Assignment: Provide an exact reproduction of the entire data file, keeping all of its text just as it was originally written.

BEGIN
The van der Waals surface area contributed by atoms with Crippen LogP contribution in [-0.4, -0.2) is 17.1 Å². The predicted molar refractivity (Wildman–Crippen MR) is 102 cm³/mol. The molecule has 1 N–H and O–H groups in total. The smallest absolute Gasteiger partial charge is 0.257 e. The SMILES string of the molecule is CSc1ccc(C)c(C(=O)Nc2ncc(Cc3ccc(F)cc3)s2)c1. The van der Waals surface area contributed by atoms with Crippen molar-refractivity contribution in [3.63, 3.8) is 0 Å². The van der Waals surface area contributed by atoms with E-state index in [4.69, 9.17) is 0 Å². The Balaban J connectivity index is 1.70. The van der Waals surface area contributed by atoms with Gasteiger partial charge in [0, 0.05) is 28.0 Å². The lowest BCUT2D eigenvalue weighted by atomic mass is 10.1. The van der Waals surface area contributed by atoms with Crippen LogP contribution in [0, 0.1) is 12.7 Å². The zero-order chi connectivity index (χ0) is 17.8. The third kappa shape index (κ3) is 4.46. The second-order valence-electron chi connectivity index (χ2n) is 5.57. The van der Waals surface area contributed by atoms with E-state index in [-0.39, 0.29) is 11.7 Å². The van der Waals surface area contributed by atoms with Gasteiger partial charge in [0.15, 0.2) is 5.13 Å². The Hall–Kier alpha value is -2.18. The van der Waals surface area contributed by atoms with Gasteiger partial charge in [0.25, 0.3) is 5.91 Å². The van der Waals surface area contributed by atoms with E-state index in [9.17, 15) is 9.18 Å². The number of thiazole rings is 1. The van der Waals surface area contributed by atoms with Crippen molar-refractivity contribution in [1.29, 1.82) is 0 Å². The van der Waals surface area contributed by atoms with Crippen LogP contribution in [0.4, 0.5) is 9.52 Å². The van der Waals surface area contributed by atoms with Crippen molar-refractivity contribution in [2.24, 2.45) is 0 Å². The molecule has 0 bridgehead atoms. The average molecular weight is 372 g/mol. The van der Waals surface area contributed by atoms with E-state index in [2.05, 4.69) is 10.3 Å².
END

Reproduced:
The van der Waals surface area contributed by atoms with Crippen LogP contribution in [-0.4, -0.2) is 17.1 Å². The predicted molar refractivity (Wildman–Crippen MR) is 102 cm³/mol. The molecule has 1 N–H and O–H groups in total. The smallest absolute Gasteiger partial charge is 0.257 e. The SMILES string of the molecule is CSc1ccc(C)c(C(=O)Nc2ncc(Cc3ccc(F)cc3)s2)c1. The van der Waals surface area contributed by atoms with Crippen molar-refractivity contribution in [3.63, 3.8) is 0 Å². The van der Waals surface area contributed by atoms with E-state index in [4.69, 9.17) is 0 Å². The Balaban J connectivity index is 1.70. The van der Waals surface area contributed by atoms with Gasteiger partial charge in [0, 0.05) is 28.0 Å². The lowest BCUT2D eigenvalue weighted by atomic mass is 10.1. The van der Waals surface area contributed by atoms with Crippen LogP contribution in [0, 0.1) is 12.7 Å². The zero-order chi connectivity index (χ0) is 17.8. The third kappa shape index (κ3) is 4.46. The second-order valence-electron chi connectivity index (χ2n) is 5.57. The van der Waals surface area contributed by atoms with E-state index in [-0.39, 0.29) is 11.7 Å². The van der Waals surface area contributed by atoms with Gasteiger partial charge in [0.15, 0.2) is 5.13 Å². The Hall–Kier alpha value is -2.18. The van der Waals surface area contributed by atoms with Gasteiger partial charge in [0.25, 0.3) is 5.91 Å². The van der Waals surface area contributed by atoms with E-state index in [9.17, 15) is 9.18 Å². The number of thiazole rings is 1. The van der Waals surface area contributed by atoms with Crippen molar-refractivity contribution in [1.29, 1.82) is 0 Å². The van der Waals surface area contributed by atoms with Crippen LogP contribution in [0.4, 0.5) is 9.52 Å². The van der Waals surface area contributed by atoms with Crippen molar-refractivity contribution in [2.24, 2.45) is 0 Å². The molecule has 0 bridgehead atoms. The average molecular weight is 372 g/mol. The van der Waals surface area contributed by atoms with E-state index in [2.05, 4.69) is 10.3 Å².